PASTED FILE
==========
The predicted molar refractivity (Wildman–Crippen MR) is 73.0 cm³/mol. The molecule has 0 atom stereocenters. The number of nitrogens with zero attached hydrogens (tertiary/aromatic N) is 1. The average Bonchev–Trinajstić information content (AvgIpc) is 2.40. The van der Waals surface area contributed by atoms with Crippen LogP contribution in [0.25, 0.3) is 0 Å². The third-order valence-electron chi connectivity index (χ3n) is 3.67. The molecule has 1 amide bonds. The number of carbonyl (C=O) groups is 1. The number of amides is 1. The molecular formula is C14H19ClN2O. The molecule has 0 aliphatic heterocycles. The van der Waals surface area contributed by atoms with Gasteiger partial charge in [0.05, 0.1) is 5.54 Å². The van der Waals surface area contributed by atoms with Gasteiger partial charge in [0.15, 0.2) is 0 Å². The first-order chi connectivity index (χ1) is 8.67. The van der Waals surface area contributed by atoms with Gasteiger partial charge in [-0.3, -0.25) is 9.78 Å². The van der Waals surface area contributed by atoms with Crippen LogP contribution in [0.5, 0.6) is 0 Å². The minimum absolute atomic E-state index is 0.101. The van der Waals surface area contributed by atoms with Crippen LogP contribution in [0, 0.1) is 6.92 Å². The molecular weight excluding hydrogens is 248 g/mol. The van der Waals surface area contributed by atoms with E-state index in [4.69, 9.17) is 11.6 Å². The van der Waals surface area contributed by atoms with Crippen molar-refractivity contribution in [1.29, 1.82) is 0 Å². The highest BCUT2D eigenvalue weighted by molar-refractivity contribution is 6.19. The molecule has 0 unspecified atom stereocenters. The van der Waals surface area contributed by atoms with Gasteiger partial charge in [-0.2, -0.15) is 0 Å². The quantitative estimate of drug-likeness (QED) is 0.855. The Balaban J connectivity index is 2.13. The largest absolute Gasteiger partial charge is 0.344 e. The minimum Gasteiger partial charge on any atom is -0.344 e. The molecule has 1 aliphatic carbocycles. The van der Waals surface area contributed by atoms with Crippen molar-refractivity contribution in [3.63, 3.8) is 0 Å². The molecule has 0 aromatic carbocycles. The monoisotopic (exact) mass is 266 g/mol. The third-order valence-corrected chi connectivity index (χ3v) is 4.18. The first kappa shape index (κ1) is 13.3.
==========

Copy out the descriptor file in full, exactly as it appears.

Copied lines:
The predicted molar refractivity (Wildman–Crippen MR) is 73.0 cm³/mol. The molecule has 0 atom stereocenters. The number of nitrogens with zero attached hydrogens (tertiary/aromatic N) is 1. The average Bonchev–Trinajstić information content (AvgIpc) is 2.40. The van der Waals surface area contributed by atoms with Crippen LogP contribution in [0.25, 0.3) is 0 Å². The third-order valence-electron chi connectivity index (χ3n) is 3.67. The molecule has 1 amide bonds. The number of carbonyl (C=O) groups is 1. The number of amides is 1. The molecular formula is C14H19ClN2O. The molecule has 0 aliphatic heterocycles. The van der Waals surface area contributed by atoms with Gasteiger partial charge in [0.05, 0.1) is 5.54 Å². The van der Waals surface area contributed by atoms with Gasteiger partial charge in [0.15, 0.2) is 0 Å². The first-order chi connectivity index (χ1) is 8.67. The van der Waals surface area contributed by atoms with Gasteiger partial charge in [-0.3, -0.25) is 9.78 Å². The van der Waals surface area contributed by atoms with Crippen LogP contribution in [0.5, 0.6) is 0 Å². The minimum absolute atomic E-state index is 0.101. The van der Waals surface area contributed by atoms with Crippen LogP contribution in [0, 0.1) is 6.92 Å². The molecular weight excluding hydrogens is 248 g/mol. The van der Waals surface area contributed by atoms with E-state index in [4.69, 9.17) is 11.6 Å². The van der Waals surface area contributed by atoms with Crippen molar-refractivity contribution in [1.29, 1.82) is 0 Å². The highest BCUT2D eigenvalue weighted by molar-refractivity contribution is 6.19. The molecule has 0 unspecified atom stereocenters. The van der Waals surface area contributed by atoms with Gasteiger partial charge in [-0.2, -0.15) is 0 Å². The quantitative estimate of drug-likeness (QED) is 0.855. The Balaban J connectivity index is 2.13. The largest absolute Gasteiger partial charge is 0.344 e. The minimum Gasteiger partial charge on any atom is -0.344 e. The molecule has 1 aliphatic carbocycles. The van der Waals surface area contributed by atoms with Crippen molar-refractivity contribution in [3.63, 3.8) is 0 Å². The molecule has 0 aromatic carbocycles. The monoisotopic (exact) mass is 266 g/mol. The third-order valence-corrected chi connectivity index (χ3v) is 4.18. The first kappa shape index (κ1) is 13.3.